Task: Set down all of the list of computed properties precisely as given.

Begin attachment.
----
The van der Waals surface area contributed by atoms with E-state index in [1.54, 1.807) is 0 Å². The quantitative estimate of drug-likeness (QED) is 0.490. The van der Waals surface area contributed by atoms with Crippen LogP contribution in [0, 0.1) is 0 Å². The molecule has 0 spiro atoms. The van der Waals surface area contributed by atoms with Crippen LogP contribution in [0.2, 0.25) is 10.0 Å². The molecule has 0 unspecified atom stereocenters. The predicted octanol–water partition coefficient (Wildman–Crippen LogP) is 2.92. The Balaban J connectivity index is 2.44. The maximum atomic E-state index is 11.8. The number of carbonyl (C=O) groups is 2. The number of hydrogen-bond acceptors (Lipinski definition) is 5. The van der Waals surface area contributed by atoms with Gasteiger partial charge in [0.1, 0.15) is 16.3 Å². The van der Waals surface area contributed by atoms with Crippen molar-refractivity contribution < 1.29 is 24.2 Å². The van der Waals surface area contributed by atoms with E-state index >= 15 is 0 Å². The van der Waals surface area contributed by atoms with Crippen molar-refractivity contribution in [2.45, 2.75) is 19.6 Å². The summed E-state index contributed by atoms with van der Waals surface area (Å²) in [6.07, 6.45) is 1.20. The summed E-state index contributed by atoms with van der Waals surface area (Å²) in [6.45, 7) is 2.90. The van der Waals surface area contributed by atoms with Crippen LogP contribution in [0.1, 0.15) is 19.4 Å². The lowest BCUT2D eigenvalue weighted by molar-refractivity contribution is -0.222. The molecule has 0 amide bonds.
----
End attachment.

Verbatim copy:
The van der Waals surface area contributed by atoms with E-state index in [1.54, 1.807) is 0 Å². The quantitative estimate of drug-likeness (QED) is 0.490. The van der Waals surface area contributed by atoms with Crippen LogP contribution in [0, 0.1) is 0 Å². The molecule has 0 spiro atoms. The van der Waals surface area contributed by atoms with Crippen LogP contribution in [0.2, 0.25) is 10.0 Å². The molecule has 0 unspecified atom stereocenters. The predicted octanol–water partition coefficient (Wildman–Crippen LogP) is 2.92. The Balaban J connectivity index is 2.44. The maximum atomic E-state index is 11.8. The number of carbonyl (C=O) groups is 2. The number of hydrogen-bond acceptors (Lipinski definition) is 5. The van der Waals surface area contributed by atoms with Gasteiger partial charge in [0.1, 0.15) is 16.3 Å². The van der Waals surface area contributed by atoms with Crippen molar-refractivity contribution < 1.29 is 24.2 Å². The van der Waals surface area contributed by atoms with E-state index >= 15 is 0 Å². The van der Waals surface area contributed by atoms with Crippen molar-refractivity contribution in [2.45, 2.75) is 19.6 Å². The summed E-state index contributed by atoms with van der Waals surface area (Å²) in [6.07, 6.45) is 1.20. The summed E-state index contributed by atoms with van der Waals surface area (Å²) in [6.45, 7) is 2.90. The van der Waals surface area contributed by atoms with Crippen LogP contribution in [0.1, 0.15) is 19.4 Å². The lowest BCUT2D eigenvalue weighted by molar-refractivity contribution is -0.222. The molecule has 0 amide bonds.